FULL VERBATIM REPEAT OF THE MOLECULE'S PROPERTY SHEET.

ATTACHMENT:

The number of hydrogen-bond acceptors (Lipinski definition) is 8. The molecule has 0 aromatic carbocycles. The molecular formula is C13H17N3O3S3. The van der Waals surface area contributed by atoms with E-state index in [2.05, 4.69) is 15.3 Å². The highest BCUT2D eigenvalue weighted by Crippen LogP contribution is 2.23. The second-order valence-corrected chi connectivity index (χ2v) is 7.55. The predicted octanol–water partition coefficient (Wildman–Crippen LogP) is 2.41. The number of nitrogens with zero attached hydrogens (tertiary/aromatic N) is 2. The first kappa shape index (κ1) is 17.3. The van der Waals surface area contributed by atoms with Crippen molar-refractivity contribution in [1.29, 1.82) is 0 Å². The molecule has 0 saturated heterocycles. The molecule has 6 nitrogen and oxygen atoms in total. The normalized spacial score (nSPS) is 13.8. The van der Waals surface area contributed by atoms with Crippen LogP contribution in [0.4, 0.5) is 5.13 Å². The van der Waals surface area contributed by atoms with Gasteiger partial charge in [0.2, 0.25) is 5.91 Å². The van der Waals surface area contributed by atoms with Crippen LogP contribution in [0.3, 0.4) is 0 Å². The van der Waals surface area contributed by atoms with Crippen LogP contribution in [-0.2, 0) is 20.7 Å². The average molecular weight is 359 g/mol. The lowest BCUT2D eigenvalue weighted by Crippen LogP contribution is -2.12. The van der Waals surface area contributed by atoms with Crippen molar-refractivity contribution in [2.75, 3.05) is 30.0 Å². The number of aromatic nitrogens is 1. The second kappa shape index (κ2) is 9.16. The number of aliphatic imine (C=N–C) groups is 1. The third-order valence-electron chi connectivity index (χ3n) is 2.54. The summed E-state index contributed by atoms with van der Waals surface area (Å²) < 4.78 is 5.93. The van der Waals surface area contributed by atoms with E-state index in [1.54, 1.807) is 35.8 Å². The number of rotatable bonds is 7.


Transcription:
The number of hydrogen-bond acceptors (Lipinski definition) is 8. The molecule has 0 aromatic carbocycles. The molecular formula is C13H17N3O3S3. The van der Waals surface area contributed by atoms with E-state index in [2.05, 4.69) is 15.3 Å². The highest BCUT2D eigenvalue weighted by Crippen LogP contribution is 2.23. The second-order valence-corrected chi connectivity index (χ2v) is 7.55. The predicted octanol–water partition coefficient (Wildman–Crippen LogP) is 2.41. The number of nitrogens with zero attached hydrogens (tertiary/aromatic N) is 2. The first kappa shape index (κ1) is 17.3. The van der Waals surface area contributed by atoms with Crippen molar-refractivity contribution in [1.29, 1.82) is 0 Å². The molecule has 0 saturated heterocycles. The molecule has 6 nitrogen and oxygen atoms in total. The normalized spacial score (nSPS) is 13.8. The van der Waals surface area contributed by atoms with Crippen LogP contribution in [0.4, 0.5) is 5.13 Å². The van der Waals surface area contributed by atoms with Gasteiger partial charge in [0.2, 0.25) is 5.91 Å². The van der Waals surface area contributed by atoms with Crippen LogP contribution in [0.3, 0.4) is 0 Å². The van der Waals surface area contributed by atoms with Crippen LogP contribution in [-0.2, 0) is 20.7 Å². The average molecular weight is 359 g/mol. The lowest BCUT2D eigenvalue weighted by Crippen LogP contribution is -2.12. The van der Waals surface area contributed by atoms with Crippen molar-refractivity contribution in [2.75, 3.05) is 30.0 Å². The number of aromatic nitrogens is 1. The second kappa shape index (κ2) is 9.16. The number of aliphatic imine (C=N–C) groups is 1. The third-order valence-electron chi connectivity index (χ3n) is 2.54. The summed E-state index contributed by atoms with van der Waals surface area (Å²) < 4.78 is 5.93. The van der Waals surface area contributed by atoms with E-state index in [1.54, 1.807) is 35.8 Å². The number of rotatable bonds is 7.